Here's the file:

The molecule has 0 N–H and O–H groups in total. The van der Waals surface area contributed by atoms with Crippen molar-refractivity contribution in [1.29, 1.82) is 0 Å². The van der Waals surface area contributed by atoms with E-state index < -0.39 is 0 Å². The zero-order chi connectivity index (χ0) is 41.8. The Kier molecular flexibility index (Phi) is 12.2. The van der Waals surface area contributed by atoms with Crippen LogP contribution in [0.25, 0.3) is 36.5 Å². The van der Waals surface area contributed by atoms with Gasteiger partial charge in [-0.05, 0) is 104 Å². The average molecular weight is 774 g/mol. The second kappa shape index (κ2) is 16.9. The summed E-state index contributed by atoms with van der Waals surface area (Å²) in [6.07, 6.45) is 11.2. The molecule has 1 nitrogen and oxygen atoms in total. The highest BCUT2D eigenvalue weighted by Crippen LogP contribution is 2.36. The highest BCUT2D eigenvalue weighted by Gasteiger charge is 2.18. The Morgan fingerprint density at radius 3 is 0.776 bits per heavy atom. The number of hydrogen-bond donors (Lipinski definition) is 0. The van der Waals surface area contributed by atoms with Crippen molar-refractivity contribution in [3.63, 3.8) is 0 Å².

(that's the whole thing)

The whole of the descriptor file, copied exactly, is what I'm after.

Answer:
The molecule has 0 N–H and O–H groups in total. The van der Waals surface area contributed by atoms with Crippen molar-refractivity contribution in [1.29, 1.82) is 0 Å². The van der Waals surface area contributed by atoms with E-state index < -0.39 is 0 Å². The zero-order chi connectivity index (χ0) is 41.8. The Kier molecular flexibility index (Phi) is 12.2. The van der Waals surface area contributed by atoms with Crippen LogP contribution in [0.25, 0.3) is 36.5 Å². The van der Waals surface area contributed by atoms with Gasteiger partial charge in [-0.05, 0) is 104 Å². The average molecular weight is 774 g/mol. The second kappa shape index (κ2) is 16.9. The summed E-state index contributed by atoms with van der Waals surface area (Å²) in [6.07, 6.45) is 11.2. The molecule has 1 nitrogen and oxygen atoms in total. The highest BCUT2D eigenvalue weighted by Crippen LogP contribution is 2.36. The highest BCUT2D eigenvalue weighted by Gasteiger charge is 2.18. The Morgan fingerprint density at radius 3 is 0.776 bits per heavy atom. The number of hydrogen-bond donors (Lipinski definition) is 0. The van der Waals surface area contributed by atoms with Crippen molar-refractivity contribution in [3.63, 3.8) is 0 Å².